The driver and crew cabin areas have been designed with comfort in mind as the vehicle can be forced to enter some rugged and harsh terrain. Tyre pressure can be easily adjusted via the push of the button (while in motion) which ensures the vehicle is always adjusting to the type of terrain it’s tracking through. This also minimises punctures. The engine noise level is significantly low for its size and visibility is kept to a maximum thanks to a large windscreen and side windows that provide all-round visibility. The dashboard is suitably arranged, with easily legible and night-vision-goggle-compatible cockpit instrumentation.
There aren’t many vehicles around that can boast those types of features. Now you know why you wouldn’t find one on Carsales! The only chance you’ll get to drive one is if you join the Australian Defence Force.
Such a commanding vehicle requires plenty of grunt to get it underway and it’s fair to say the Caterpillar 3126E ATAAC turbocharged six-cylinder does just that. It produces up to 224kW (300hp) at 2,400rpm. It provides a power to weight ratio of 16kW/t, governed maximum cruise speed of 100km/h. The vehicle has a range of more than 800km. I was dumbfounded when told that the complete powerpack, (engine, automatic transmission, cooling system) can be replaced in less than three hours in the field without expensive machinery.
The Bushmaster family of vehicles provides high-level protection against anti-tank mines, improvised explosive devices, mortar fragments and small arms fire. The Bushmaster utilises an armoured v-shaped hull to protect its passengers from landmines. The sloped sides on the bottom of the hull act to deflect an upward blast away from the vehicle. Similarly to a v-shaped boating hull that deflects any spray away from those onboard. Many a test vehicle and crash test dummy has been sacrificed on the testing fields but for good reason too – to this day, no one has died in a Bushmaster while engaged in combat.
The vehicle’s welded one-piece hull is designed to protect against all small arms fire of up to 7.62mm calibre. The welding process is second to none and plays a significant role in the success of the Bushmaster as a protective vehicle. Professional welders are employed but are required to undertake weeks of training to ensure they are up to scratch. They cannot touch a vehicle until they reach Bushmaster standards. A bad weld is the weakest point in the vehicle and opens the body up to failure.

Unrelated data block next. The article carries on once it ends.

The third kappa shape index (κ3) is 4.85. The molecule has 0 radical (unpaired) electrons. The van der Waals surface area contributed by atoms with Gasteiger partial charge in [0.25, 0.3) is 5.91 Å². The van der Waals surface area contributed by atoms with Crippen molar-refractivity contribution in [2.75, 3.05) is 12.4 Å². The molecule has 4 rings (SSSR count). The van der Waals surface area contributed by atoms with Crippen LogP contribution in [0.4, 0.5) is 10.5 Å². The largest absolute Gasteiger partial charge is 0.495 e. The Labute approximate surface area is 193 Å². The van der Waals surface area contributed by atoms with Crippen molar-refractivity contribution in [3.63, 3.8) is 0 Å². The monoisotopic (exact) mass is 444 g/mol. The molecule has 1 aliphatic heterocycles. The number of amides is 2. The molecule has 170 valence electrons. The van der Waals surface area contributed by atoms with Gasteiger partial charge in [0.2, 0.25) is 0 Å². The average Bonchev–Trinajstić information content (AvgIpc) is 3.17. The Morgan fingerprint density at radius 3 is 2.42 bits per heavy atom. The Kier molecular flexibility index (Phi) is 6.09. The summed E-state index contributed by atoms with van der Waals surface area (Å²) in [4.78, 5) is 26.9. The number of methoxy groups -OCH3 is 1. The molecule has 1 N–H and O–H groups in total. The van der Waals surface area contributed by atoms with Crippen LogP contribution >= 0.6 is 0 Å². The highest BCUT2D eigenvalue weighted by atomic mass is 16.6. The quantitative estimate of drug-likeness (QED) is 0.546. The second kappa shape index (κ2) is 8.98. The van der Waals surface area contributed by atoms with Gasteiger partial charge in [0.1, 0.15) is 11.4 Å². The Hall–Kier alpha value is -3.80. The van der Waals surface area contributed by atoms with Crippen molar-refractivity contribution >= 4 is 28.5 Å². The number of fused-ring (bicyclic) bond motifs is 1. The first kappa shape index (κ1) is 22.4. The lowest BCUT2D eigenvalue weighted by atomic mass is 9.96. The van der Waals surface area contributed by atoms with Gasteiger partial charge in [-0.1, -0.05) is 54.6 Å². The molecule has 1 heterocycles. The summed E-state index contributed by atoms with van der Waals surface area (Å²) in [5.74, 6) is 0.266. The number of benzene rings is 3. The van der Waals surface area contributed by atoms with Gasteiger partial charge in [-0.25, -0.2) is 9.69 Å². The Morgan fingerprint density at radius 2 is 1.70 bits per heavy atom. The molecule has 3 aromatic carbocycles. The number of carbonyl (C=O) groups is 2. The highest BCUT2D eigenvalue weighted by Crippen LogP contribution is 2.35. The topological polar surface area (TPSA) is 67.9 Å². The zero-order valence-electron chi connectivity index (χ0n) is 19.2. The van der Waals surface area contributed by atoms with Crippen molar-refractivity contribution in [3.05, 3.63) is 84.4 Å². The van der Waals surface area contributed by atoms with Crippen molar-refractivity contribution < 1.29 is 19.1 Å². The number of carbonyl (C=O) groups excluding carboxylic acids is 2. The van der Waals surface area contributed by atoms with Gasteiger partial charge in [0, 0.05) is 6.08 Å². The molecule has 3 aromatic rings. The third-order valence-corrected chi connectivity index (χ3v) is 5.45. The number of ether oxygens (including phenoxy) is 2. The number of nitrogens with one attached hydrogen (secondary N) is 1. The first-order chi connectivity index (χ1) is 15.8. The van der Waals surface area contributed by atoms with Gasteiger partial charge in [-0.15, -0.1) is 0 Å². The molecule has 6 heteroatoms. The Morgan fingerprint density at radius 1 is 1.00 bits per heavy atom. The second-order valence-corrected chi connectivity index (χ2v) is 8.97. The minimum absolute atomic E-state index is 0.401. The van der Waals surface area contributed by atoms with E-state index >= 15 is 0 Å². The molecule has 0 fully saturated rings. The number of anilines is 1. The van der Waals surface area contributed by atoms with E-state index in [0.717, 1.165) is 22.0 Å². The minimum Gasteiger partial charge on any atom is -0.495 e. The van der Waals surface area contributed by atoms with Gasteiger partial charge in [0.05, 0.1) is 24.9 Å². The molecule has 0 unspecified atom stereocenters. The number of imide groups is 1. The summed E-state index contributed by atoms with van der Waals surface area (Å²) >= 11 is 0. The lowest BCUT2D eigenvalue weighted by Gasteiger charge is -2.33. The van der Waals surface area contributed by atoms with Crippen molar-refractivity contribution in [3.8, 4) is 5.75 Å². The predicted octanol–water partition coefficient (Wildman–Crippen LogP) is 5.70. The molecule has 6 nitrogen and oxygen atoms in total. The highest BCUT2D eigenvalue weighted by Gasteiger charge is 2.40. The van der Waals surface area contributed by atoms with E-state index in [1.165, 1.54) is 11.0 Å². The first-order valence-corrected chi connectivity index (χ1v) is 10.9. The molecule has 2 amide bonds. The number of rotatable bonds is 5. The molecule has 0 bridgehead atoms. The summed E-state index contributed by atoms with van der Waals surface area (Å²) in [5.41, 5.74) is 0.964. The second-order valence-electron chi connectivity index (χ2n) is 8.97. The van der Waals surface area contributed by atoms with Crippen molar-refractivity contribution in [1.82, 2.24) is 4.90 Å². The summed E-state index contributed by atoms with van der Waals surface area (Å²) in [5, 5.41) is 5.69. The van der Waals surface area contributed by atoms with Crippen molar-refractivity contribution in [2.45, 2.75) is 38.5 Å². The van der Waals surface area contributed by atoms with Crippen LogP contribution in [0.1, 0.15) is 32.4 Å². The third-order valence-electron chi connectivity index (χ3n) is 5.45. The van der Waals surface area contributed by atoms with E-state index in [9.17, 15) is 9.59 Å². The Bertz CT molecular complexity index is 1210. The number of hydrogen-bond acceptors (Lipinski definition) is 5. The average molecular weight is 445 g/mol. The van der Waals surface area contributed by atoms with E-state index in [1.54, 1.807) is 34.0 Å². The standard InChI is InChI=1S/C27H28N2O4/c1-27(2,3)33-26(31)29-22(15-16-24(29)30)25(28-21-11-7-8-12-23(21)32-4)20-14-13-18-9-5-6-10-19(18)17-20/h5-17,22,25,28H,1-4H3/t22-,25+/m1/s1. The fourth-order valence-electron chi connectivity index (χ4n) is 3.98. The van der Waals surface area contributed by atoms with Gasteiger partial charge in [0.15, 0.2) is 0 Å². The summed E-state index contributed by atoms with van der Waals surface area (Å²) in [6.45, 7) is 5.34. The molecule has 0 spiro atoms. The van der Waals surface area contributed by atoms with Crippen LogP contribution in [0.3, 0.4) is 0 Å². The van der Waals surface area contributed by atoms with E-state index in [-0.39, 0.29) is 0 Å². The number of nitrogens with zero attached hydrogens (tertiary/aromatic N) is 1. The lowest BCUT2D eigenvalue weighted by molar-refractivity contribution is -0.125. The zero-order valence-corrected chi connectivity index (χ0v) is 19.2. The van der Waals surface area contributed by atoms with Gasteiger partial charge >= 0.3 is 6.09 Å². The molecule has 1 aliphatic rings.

The forward central roof hatch can be equipped with a weapon mount for a 5.56mm or 12.7mm machine gun. A light cannon can also be mounted if desired. The protected windows can be fitted with optional shooting ports. Lockers can be replaced with additional ammunition and arms or fuel and water tanks to extend the operational radius.
The 1000th Bushmaster vehicle was successfully unveiled at Thales on Friday the 14th of June and it’s testament to the hard work and ability of the 200-strong team in Bendigo. The Bushmaster is an Australian success story, delivering for the Australian Defence Force, the local defence industry and Australia’s domestic manufacturing capability. For those that dream of owning one… it’s a nice thought isn’t it?
Weight: 12.4 tonnes
Engine: Caterpillar 3126E engine
Speed: Over 100km/h
Armament: Gun ring for 5.56mm and 7.62mm machine guns
Crew: 1 Driver
Passengers: 9 fully equipped troops
Thales employs around 3200 people in over 35 sites across Australia and approximately 65,000 around the world. Technology is a key driver in their performance and as such 20 per cent of revenues are invested in research and development. Thales partners with its customers to deliver innovation time and time again.
Thales has significant expertise in military and specialist vehicles, including combat-proven wheeled armoured vehicles, land mine protection technology, high mobility engineering vehicles and all terrain fire fighting vehicles. The Bendigo facility based in Victoria, is Thales’s worldwide centre of excellence for the design, manufacture and support of highly protected off-road vehicles.
Thales is a global technology leader for the Aerospace, Transport, Defence and Security markets. With its 25,000 engineers and researchers, Thales has a unique capability to design, develop and deploy equipment, systems and services that meet the most complex security requirements. Thales has an exceptional international footprint, with operations around the world working with customers and local partners.
In recent years the team has been designing and building the next generation of Protected Mobility Vehicles and as a result the Hawkei has come to fruition. Thales Australia has called upon a wide variety of local manufacturers to aid in the construction of the light protected vehicle should they successfully secure a manufacturing contract with the Department of Defence. Thales is segmenting the Hawkei supply chain work into around 30 major work packages, and is looking for suppliers who can work in unison with the company in order to meet very specific quality, cost and technical requirements.